From an almost standing start (no revs, no power); Bang!  Power peaks, but isn't at our peak max because the revs are so low, so we're measuring huge torque outputs as we press down for all we're worth.

The green revs build, torque (not shown) drops, yellow power flattens, then we hit the hill and the natural resistance that stresses our systems. 

As we hit the slope the revs just slow their momentum (36:22), as we get back on top of the gear there's a little rise in power for the second peak (see shot below).

Ten seconds in (the white line) and the ATP-PC's gone, revs, power and speed are beginning to drop off as oxygen deficit (listen to the breathing on the video), lactate, pain and heart rate all begin to rise.  The end is very near.

Screen Shot...

At seven seconds in, from an almost standing start, we're at 838 watts, having peaked on this occasion at 930 watts.  Heart rate is 162, before peaking at 199 bpm. way after the power had collapsed; although on the video, right at the end, as we come off the corner, you'll see 202 bpm.  That's a 40 beat increase in thirty seconds.

Use these sessions sparingly and use them as a top up session during the season.  When you've got your endurance and you've got your race speed nailed, these intervals can just make that half-percent difference that turn you in to a winner. 

I also fire a 10 second cut down version in to my pre-event warm up sessions.  Just two or three, well spaced apart, get the systems primed for the mayhem to come.  Do them on the flat and as soon as you get on top of the gear, stop pedalling and coast.  You'll be doing around 50 kph on a good day!

Let me know how you get on!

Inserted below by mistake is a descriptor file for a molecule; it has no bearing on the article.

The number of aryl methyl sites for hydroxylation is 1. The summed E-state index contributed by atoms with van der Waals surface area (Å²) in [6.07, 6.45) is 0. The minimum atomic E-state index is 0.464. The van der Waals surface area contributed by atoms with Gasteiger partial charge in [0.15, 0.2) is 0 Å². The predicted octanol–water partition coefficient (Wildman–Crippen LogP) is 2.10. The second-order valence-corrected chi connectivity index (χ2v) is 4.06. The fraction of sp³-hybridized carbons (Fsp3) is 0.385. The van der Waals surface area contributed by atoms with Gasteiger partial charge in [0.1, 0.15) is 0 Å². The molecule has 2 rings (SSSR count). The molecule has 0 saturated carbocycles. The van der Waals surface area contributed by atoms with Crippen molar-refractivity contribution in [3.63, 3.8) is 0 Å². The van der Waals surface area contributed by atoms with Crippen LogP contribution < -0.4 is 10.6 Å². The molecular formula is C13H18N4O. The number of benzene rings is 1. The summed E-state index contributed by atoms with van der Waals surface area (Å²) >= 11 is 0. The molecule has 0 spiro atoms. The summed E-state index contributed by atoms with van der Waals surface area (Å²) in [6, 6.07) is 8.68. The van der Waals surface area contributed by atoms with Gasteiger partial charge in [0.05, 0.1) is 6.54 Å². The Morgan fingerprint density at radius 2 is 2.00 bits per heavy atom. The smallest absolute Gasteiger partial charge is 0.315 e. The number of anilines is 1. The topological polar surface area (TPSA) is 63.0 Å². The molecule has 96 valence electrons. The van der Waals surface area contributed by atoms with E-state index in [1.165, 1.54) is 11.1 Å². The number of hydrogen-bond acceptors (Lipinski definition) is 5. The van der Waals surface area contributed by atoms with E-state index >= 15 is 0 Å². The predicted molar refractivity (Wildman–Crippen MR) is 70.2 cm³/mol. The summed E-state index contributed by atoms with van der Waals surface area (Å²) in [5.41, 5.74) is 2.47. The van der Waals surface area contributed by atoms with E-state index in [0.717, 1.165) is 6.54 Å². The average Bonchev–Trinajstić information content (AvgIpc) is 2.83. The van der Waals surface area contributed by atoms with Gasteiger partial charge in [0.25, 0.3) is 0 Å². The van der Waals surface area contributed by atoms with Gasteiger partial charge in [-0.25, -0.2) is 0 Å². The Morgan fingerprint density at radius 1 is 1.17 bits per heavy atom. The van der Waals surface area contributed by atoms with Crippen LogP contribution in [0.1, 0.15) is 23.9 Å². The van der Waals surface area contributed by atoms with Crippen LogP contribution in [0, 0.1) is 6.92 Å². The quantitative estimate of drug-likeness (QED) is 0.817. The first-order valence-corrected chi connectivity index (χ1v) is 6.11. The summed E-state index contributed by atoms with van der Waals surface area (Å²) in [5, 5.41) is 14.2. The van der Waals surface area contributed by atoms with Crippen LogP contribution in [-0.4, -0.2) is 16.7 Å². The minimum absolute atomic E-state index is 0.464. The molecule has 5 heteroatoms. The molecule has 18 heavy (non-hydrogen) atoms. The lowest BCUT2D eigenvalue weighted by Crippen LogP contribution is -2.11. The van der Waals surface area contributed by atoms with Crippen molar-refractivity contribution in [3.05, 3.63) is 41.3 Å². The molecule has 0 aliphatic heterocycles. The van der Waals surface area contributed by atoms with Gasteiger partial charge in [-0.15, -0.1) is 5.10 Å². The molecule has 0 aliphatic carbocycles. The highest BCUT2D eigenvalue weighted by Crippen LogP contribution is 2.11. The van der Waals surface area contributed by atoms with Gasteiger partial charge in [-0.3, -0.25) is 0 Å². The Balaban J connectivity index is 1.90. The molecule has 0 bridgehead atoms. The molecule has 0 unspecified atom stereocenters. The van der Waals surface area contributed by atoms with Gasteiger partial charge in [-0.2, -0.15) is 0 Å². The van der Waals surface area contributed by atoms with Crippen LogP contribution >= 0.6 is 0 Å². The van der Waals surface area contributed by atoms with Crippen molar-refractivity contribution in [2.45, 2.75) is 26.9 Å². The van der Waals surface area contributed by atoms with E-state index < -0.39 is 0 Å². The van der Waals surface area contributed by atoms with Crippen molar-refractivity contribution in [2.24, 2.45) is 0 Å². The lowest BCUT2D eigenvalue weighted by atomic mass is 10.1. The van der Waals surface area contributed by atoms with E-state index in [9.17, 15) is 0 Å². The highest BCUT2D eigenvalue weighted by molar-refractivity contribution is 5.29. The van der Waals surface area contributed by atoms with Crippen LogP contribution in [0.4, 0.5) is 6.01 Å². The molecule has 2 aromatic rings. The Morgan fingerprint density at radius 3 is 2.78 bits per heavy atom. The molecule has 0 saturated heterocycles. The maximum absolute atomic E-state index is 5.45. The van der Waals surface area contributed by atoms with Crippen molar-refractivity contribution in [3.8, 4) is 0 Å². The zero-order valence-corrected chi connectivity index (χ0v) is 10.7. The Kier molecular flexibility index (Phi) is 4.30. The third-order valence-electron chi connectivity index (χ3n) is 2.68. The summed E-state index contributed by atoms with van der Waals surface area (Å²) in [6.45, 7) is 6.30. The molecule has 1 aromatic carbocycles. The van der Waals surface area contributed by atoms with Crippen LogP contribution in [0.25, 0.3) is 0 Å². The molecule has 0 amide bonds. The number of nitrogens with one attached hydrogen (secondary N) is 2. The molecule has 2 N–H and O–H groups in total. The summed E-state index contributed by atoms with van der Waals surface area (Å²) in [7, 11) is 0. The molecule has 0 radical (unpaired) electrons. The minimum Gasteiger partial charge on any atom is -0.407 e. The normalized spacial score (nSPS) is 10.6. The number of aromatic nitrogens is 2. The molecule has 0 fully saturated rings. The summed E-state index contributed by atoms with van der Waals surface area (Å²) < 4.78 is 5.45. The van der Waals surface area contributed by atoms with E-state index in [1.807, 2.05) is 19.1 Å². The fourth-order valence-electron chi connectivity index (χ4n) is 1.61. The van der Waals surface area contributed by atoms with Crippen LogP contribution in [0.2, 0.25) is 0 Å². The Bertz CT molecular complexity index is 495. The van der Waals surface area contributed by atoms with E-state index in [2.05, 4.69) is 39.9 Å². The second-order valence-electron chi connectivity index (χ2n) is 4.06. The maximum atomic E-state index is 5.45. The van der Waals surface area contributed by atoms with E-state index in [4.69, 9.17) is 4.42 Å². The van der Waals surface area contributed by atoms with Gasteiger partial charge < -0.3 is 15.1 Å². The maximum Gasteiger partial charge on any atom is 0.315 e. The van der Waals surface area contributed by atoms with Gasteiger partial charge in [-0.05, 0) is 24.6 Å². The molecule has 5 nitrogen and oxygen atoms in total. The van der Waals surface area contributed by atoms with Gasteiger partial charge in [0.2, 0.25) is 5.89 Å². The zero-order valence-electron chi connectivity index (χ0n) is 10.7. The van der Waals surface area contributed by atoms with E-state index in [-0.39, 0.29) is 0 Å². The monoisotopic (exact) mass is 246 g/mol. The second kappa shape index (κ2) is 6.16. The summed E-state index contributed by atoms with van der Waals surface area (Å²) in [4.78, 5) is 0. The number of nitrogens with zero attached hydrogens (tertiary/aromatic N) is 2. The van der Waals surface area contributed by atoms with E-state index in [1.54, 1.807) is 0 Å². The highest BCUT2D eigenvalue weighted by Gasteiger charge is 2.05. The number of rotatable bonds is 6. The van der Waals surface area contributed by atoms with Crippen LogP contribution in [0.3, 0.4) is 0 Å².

Video Channel...

And here's what it looks like in real life...

The Warm Up & Usage Warning
All interval sessions require a thorough and proper warm up...

When you first do them, start at slow walking pace to protect your back, knees and elbows in case you fall off!   As you get better, or more confident, bring the bike to a complete standstill. 

The really big gears need to have the bike just crawling forward to protect your back and knees.

If you have any weakness in the back or knees DO NOT attempt these intervals!  I think I've laboured the point now, so no complaining emails please...

These intervals can be incorporated in to a normal road ride if you want to get the best of both worlds; intensity and endurance.  Just don't attempt any hills after you've done them.




The Self Coach Manual...
Contains over 60 pages of drills, sessions, information and everything you need to get you race ready and higher up the finishing order than you now are.  For the price of a training tub you can transform your season, winter or just bike riding pleasure, by taking your fitness to new levels.

The pages here, contain quite a few of our world famous drills, but only a "vanilla" version of them.  Your own, personalised Self Coach Manual contains much more than all the drills, all their variants.  All you have to do is decide which ones you want to use, and in what order.  It's that simple.